The Digital World with Ryan Simon: Seeing the Future with Project Glass

Today’s smartphones do a pretty good job keeping people organized and socially connected, but there may be a better and more intuitive way to accomplish these tasks. Imagine a world where technology and your everyday life work together to create a new reality. What if you could simply look up at the sky and receive weather information, or respond to a text message and check your to-do list without ever pulling out a phone or other electronic device? It may sound too futuristic to even be plausible, but Google thinks otherwise. On April 4, after months of rumors surrounding a Google augmented reality project, Google finally announced to the public Project Glass.

The idea for Project Glass revolves around a sleek and portable piece of eyewear. Its design is much like a pair of glasses, but without any lenses. Instead, the headset has a single viewing glass that is elevated over one’s right eye. This design allows for information to be accessed at the leisure of the user, and avoids completely distracting one from the real world in front of them. Google’s plan is to incorporate their full suite of software into Project Glass. In a video uploaded to YouTube, Google showcases some of the many uses its augmented reality glasses may be capable of. Search, voice recognition, listening to music, Google Maps, Google Navigation, calendar, Google+ messaging and video chat and taking pictures are all planned for Project Glass.

What makes Project Glass stand out against other competing technologies is that Google already has most of the software for the project done and in the hands of users. If anything would hold back the capabilities of something as promising as Project Glass, it would be the performance of its accompanying software, but that is something Google seems to have been planning for. Everything from voice recognition to Google Navigation has already been heavily tested and in use by Android phone consumers. Google is preparing to build the ultimate culmination of all their services with Project Glass.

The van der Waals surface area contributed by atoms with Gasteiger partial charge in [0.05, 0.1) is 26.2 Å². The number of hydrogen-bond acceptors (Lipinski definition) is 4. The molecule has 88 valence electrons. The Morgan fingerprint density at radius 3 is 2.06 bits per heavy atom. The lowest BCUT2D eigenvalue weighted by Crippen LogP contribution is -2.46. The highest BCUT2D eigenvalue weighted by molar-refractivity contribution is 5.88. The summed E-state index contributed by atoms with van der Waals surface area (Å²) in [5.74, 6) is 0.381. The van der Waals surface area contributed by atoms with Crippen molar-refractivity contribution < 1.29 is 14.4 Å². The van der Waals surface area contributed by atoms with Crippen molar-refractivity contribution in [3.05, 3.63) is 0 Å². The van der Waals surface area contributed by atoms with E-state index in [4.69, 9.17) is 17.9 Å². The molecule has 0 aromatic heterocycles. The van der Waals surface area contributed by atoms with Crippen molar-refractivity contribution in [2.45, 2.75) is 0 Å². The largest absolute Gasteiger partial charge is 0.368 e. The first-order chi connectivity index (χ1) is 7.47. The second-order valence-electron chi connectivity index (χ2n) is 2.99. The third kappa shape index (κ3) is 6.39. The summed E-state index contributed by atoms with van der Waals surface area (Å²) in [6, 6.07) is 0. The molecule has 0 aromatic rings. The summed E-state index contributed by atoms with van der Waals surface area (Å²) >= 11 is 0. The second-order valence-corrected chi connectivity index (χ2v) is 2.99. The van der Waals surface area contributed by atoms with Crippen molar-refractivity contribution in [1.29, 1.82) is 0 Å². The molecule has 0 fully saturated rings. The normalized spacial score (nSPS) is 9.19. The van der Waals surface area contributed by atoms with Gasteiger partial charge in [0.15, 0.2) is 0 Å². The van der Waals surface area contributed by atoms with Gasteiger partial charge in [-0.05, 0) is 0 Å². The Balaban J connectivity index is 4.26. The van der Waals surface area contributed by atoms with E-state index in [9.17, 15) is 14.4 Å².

Despite the very real nature of Google’s presentation of Project Glass, the company is far from completing a final and consumer-ready version of the product. Since the device is still in an early prototype phase of testing, Google is collecting usage data and trying to solve engineering issues. During a charity event last week, Google co-founder Sergey Brin was spotted wearing the glasses and was asked about how the project was coming along. Brin responded by saying that the prototypes are still a ways away from being as fully functional as the project’s announcement video portrays the device. He also confirmed that there is currently no planned release date for Project Glass.

Even without a concrete release schedule, Project Glass is a reminder to the public that Google is continuing to push the boundaries on what is possible in today’s digital world. Whether or not Project Glass makes it to the consumer marketplace in the near future is completely up in the air, but just the possibility of such a device has many in the tech world inspired by its potential. One can only imagine the possibilities.

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